The humidity caused something to swell and the primary door to my shop would not latch closed. There was probably a more elegant "fix" for this, but in a moment of frustration, I grabbed a Dremel Tool and a grinding bit and enlarged the strike plate to allow the door to latch closed. I noticed that the chuck on the Dremel, which gets used all of maybe once per year and otherwise stays put in its little formed plastic case on a shelf upstairs, had rusted. That's not the end of the world for me, but I did spritz it with a bit of oil before I put it away, and realized then just exactly how invasive and destructive humidity can be.

Figure 3 - Zerust Drawer Liners under a plane in one of my storage cabinets
– this really cuts down on rust!
Finding that "hidden" rust freaked me out a little, so one rainy afternoon I dug deep into every drawer, cabinet, nook, and cranny in my shop. Spare blades and bits all got a wipe down with either Camellia Oil or T-9. I threw some desiccant packs into my containers of Festool Dominos and replaced all the Zerust Drawer Liners in all the cabinets and drawers that hold metal tools.

Getting into a "tizzy" when rust shows up is poor planning, reactionary, and a little like "closing the barn door after all the horses are gone." It was virtually inevitable I would forget something, and I did. My Aluminum Bar Clamps and my Bessey Cabinet Clamps were all fine, but my Jorgenson handscrew clamps all developed rather severe corrosion. I took them outside between rainstorms, laid them all out in the driveway, and sprayed them down with Boeshield Rust-Free , wiped them down, then sprayed them with T-9. I doubt they will ever be the same, though.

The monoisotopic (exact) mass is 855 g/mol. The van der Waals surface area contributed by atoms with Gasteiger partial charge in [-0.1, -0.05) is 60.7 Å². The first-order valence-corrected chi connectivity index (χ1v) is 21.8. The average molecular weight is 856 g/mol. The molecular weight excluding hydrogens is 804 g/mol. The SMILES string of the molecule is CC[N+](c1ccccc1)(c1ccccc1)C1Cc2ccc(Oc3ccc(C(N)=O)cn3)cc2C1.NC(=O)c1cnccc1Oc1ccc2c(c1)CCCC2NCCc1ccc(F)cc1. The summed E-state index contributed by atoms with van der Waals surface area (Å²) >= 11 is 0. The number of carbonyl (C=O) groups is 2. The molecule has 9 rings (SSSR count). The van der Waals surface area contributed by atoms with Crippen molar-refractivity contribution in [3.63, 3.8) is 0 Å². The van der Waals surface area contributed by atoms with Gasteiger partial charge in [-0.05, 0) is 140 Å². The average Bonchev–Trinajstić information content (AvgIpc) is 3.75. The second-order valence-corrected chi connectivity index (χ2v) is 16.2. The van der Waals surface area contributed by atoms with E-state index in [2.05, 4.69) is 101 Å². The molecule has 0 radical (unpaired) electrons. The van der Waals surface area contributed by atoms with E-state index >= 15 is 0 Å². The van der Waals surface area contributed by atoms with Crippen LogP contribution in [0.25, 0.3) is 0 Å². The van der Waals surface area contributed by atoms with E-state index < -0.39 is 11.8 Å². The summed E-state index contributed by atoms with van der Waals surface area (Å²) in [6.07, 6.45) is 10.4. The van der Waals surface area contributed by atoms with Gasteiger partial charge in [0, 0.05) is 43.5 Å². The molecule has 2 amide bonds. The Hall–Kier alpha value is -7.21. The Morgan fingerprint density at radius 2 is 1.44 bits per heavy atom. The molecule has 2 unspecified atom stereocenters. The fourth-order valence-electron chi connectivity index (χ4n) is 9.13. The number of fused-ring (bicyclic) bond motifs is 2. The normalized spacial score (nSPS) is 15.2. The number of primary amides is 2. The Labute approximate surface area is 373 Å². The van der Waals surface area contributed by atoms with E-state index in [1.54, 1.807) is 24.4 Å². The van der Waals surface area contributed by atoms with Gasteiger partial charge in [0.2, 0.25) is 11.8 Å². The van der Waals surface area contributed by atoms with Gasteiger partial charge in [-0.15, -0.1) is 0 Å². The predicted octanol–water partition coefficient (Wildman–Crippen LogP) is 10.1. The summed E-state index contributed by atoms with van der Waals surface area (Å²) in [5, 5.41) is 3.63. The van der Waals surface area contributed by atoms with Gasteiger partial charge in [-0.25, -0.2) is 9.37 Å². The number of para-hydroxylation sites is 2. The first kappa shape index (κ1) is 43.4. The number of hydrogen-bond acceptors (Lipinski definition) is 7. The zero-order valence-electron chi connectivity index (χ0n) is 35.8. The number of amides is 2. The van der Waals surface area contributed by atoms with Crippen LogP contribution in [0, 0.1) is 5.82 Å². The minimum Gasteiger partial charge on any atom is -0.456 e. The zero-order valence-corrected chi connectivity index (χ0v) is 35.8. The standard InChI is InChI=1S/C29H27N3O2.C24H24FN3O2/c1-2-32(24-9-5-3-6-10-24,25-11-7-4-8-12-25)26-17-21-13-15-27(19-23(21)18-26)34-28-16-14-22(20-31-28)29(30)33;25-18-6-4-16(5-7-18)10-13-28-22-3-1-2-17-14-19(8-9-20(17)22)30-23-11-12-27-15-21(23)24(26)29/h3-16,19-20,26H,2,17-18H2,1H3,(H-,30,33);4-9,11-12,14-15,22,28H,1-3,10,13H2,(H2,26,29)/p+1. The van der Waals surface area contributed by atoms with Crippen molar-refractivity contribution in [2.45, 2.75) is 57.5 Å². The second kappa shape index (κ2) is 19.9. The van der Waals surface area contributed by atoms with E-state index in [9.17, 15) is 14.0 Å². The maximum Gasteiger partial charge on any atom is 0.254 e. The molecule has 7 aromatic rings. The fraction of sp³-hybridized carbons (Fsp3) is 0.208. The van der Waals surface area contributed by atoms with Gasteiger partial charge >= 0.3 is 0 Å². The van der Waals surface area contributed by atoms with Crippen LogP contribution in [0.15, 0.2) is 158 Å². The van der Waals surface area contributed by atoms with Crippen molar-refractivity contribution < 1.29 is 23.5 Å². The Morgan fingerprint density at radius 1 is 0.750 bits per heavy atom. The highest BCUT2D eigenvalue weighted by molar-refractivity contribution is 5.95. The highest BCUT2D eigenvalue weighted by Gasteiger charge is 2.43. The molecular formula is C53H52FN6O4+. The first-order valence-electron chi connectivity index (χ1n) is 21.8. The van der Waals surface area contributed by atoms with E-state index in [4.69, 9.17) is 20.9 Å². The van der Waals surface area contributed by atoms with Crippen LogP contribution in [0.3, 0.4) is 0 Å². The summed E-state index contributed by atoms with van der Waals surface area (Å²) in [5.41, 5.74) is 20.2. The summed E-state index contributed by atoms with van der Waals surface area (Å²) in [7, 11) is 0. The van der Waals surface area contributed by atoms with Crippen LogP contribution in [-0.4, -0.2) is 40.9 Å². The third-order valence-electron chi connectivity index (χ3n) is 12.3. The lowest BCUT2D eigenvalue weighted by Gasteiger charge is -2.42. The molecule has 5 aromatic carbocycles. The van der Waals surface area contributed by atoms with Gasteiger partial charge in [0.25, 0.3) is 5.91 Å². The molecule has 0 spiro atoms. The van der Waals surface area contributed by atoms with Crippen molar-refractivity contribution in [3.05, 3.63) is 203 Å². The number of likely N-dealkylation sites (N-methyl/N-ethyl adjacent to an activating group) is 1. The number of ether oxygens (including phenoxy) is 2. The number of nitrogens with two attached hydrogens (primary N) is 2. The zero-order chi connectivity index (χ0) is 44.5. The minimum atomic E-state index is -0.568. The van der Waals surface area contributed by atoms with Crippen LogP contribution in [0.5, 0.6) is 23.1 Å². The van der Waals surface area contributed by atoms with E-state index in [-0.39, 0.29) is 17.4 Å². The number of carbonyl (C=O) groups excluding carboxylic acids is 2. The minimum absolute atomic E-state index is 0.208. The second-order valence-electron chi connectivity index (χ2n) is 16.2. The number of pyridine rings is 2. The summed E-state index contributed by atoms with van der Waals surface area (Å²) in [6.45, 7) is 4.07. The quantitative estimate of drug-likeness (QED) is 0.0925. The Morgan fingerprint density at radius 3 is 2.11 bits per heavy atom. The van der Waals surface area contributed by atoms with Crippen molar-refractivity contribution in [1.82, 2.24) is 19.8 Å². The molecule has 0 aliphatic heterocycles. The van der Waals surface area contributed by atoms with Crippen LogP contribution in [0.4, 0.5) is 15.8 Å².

After a particularly bad series of storms that got our geographic area into the national news, a lot of people had flooded basements. I never knew I had so many distant relatives and friends in the area, and I went from house to house with a portable pump and an old shop vacuum set up to remove water. Among the first of the panic calls I also got my dehumidifier to help dry out a nicely finished basement carpet. I thought they might need it for a few days, but it has turned into a couple of weeks now, so I gave up on ever getting it back and bought another dehumidifier today. Oh well, that new tool I had my eye on will just have to wait a bit, I guess.

All this dampness has taught me one very important lesson… be prepared, be anticipatory, and be proactive. Even if the weather returns to "normal" next year, I will continue to treat all my tools as if high humidity is right around the corner… it might be. Better to be prepared!

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Steven Johnson is retired from an almost 30-year career selling medical equipment and supplies, and now enjoys improving his shop, his skills, and his designs on a full time basis (although he says home improvement projects and furniture building have been hobbies for most of his adult life). Steven can be reached directly via email at sjohnson@downtoearthwoodworking.com